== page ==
Thursday, 10 August 2017

The Golden Grain

As promised, here is an extract from our latest Raven Newsletter, for those folk who miss out on its full magnificence:

     All over the world we grow grain.
     Grains of different varieties are the staple food of millions of people, and have been for thousands of years, and it seems that all over the world, at roughly the same time, people began to attempt to cultivate different grains. This all seems to have happened around ten thousand years ago.
     In Syria or southern Turkey wheat and barley began to be farmed, in the East it was rice, and in southern Mexico maize became domesticated. Archaeologists have worked out that the most ancient crops grown around the Mediterranean were wheat, barley, lentils, peas and chickpeas, plus flax grown both for its seeds and for its use in textiles.
     Oats appear to have been a later addition to the domesticated grain family, but they do grow better in damper and cooler climates such as the British Isles. Oats can be planted in the autumn and over wintered as they are unaffected by frost and snow, but don't like to be too warm.
     These days it is wheat which is the main grain used to make our daily bread, so much of the lore and magic which once belonged to other grains, has been attached to wheat. But it is interesting to see how similar stories crop up of a special spirit or deity who comes to show humans how to grow the grain.
     In ancient Egypt the grain god was Osiris, who is killed by his brother, but magically brought back to life by Isis, so that she can conceive a child by him. In Egypt little clay trays in the shape of the silhouette of Osiris were filled with earth and planted with grains to be placed in the graves of loved ones. The sprouting of the grain gives the hope of resurrection. If the grain can have its head cut off and be killed, yet magically appear again in the spring, then we also have the possibility of re-birth in another life. The Egyptians believed that this was re-birth in the land of the dead, where people would carry on in a very similar way to their lives on earth.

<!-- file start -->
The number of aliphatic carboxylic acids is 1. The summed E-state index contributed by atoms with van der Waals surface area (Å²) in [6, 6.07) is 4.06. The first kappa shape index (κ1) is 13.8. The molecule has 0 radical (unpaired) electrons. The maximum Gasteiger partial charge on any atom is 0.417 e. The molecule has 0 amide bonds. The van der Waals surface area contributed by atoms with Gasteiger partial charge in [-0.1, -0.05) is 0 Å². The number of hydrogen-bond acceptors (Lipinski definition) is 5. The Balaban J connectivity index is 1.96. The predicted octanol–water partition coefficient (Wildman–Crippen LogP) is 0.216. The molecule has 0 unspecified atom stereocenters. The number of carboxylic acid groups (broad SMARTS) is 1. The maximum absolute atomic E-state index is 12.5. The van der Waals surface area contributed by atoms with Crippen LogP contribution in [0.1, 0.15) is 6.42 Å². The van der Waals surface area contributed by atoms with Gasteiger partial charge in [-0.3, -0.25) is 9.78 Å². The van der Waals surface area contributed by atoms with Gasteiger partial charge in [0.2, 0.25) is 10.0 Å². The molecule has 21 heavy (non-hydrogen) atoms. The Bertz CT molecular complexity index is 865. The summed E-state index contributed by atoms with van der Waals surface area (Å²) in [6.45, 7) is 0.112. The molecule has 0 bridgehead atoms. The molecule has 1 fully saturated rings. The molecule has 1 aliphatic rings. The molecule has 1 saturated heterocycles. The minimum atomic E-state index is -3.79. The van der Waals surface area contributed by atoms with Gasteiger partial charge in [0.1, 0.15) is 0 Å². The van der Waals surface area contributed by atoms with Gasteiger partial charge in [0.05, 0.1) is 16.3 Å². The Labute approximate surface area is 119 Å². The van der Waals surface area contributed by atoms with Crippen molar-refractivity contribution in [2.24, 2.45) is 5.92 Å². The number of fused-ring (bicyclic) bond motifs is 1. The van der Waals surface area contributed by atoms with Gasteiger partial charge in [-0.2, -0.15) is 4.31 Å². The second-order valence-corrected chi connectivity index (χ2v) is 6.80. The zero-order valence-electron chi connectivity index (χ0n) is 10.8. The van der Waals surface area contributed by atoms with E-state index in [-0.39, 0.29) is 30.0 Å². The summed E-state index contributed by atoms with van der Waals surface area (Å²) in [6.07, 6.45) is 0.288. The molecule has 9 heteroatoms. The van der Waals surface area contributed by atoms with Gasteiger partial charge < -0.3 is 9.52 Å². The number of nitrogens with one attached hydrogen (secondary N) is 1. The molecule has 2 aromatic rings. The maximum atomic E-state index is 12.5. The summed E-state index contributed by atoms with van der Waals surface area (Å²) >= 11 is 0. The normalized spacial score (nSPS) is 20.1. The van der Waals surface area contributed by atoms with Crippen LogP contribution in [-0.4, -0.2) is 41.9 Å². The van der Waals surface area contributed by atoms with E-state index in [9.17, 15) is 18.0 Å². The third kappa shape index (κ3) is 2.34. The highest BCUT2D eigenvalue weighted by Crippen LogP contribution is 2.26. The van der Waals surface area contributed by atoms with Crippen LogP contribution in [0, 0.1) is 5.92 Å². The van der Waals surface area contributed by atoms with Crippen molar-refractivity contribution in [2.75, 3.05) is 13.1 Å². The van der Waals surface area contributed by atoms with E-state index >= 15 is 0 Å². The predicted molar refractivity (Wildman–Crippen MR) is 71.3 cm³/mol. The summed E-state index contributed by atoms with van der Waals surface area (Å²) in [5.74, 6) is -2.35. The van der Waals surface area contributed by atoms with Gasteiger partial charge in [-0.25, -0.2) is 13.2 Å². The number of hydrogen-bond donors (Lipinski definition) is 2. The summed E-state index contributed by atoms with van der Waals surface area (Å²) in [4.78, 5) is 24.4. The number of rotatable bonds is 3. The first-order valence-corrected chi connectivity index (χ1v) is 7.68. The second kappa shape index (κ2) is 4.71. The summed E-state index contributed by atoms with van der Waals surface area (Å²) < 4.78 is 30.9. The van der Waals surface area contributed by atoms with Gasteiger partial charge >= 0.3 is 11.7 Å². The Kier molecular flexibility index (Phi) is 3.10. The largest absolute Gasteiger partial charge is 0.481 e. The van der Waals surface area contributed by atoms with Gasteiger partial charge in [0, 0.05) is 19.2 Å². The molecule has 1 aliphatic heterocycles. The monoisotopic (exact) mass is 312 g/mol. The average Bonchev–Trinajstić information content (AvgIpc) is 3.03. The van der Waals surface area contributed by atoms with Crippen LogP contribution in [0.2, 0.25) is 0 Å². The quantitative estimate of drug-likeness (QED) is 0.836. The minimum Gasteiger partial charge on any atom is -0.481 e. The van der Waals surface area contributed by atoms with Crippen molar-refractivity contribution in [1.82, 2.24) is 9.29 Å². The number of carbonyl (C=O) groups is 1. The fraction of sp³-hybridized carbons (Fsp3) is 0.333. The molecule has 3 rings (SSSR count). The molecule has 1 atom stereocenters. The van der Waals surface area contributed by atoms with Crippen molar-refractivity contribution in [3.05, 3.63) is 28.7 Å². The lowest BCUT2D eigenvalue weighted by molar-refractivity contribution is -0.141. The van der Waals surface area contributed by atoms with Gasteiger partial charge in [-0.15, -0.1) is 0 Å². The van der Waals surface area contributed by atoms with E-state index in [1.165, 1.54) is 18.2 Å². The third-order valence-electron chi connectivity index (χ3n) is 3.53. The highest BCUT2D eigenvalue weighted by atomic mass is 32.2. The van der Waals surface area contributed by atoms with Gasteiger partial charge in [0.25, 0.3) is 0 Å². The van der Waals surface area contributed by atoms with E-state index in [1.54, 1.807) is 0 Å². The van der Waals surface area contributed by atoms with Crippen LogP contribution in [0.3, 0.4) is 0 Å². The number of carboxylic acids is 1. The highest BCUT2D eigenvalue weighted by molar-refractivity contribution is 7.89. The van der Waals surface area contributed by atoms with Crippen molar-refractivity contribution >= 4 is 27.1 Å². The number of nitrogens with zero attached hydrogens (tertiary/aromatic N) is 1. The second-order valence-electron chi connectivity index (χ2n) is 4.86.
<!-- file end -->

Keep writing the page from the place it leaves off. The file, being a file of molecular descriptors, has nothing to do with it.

But in the land of the dead, even the poorest people could live like lords, with servants to carry out their work for them.
    When people were buried they were often given possessions to take with them into the afterlife. In Egypt this often included little models of workers, known as Ushabti. To the Egyptians when any image had its eyes painted in, that was when the image came alive. This applied to images and statues of the gods, to images of the deceased, and to the little Ushabti models too. There were similar rituals which could be used to ensure this awakening also, and these are detailed in the papri found in the tombs of the dead and known to us as The Book of the Dead.
     As it was the god Anubis who performed this ritual for the gods, he was invoked to help do the same for the dead and for the Ushabti:
Anubis grant thou that breathing may take place in the head of [name], 
and that s/he may see with her/his two eyes and hear with her/his two ears, 
and that s/he may breathe through her/his nose, 
and that her/his mouth shall be open 
and that s/he may be able to speak with her/his tongue.
May the voice of [name] be heard.

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